Chaotix saw one of the most expansive item repertoires in Sonic history, as well as the most one-game items in the series' history.
The history of Chaotix stretches back to Sonic Crackers, in which it was Sonic and Tails connected together attempting to traverse through stages. Originally put forward as a proof of concept, Crackers was given the green light for a 32X release, being developed in conjunction with the system itself. It was not, however, released as a launch title, nor even mentioned in the gaming press until late 1994.
Sonic and Tails were both scrapped (although fragments of their data still exist), with Sonic becoming Mighty and Tails being removed from the game entirely (or rather, becoming the infamous "Wechnia", a glitch-ridden character not accessible through normal play). A number of prototypes have been released onto the internet, the earlier ones giving "Wechnia" a Tails-like flying move. Some (such as 1227) refer to the game as Knuckles' Ring Star. Evidence from these prototypes also suggest Espio was set to be seen as the main character in western regions.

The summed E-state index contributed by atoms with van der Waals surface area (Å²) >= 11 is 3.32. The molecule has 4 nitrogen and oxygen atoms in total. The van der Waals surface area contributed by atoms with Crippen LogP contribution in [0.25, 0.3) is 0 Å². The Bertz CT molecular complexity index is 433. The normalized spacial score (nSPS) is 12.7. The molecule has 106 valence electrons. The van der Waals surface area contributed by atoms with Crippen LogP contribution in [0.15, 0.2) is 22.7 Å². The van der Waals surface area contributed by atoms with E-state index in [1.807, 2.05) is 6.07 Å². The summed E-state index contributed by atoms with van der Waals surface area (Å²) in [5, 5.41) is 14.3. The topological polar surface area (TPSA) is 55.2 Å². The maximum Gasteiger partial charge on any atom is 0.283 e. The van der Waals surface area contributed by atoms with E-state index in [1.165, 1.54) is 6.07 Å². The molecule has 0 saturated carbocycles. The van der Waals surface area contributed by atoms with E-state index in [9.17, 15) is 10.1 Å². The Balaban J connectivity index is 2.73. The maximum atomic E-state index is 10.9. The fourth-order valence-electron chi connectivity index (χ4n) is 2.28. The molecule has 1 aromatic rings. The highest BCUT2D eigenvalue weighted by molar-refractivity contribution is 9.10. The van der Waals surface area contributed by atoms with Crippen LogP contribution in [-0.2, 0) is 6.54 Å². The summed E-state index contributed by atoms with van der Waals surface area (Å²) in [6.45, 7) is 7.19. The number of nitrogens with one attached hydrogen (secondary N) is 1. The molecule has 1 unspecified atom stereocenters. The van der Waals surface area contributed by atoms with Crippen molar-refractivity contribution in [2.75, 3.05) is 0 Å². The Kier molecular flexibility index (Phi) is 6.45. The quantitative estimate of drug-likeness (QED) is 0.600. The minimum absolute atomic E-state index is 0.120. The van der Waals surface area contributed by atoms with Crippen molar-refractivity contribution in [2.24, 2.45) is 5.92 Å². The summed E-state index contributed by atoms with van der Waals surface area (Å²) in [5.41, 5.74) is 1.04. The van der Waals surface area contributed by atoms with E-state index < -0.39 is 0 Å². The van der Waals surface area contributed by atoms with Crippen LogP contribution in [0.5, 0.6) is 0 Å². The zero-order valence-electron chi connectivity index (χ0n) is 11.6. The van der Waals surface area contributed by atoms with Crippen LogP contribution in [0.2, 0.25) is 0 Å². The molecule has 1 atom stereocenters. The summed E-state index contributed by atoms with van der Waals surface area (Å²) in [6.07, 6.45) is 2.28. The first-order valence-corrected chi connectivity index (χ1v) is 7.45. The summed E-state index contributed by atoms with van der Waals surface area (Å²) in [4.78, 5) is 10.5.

Amy Rose was also discovered in the game's code by ICEknight, not as a playable character, but as part of a sound test cameo (later re-implemented by Esrael). There are also strong connections with Sonic the Hedgehog CD, with many of Chaotix's staff having worked on that game.
Due to the unpopularity of the 32X, Chaotix sold far fewer units in comparison to many of the Mega Drive Sonic games. The 32X hardware has also put it at a disadvantage when it comes to official emulation - it has yet to be brought to any newer systems and so has become one of the more obscure Sonic games.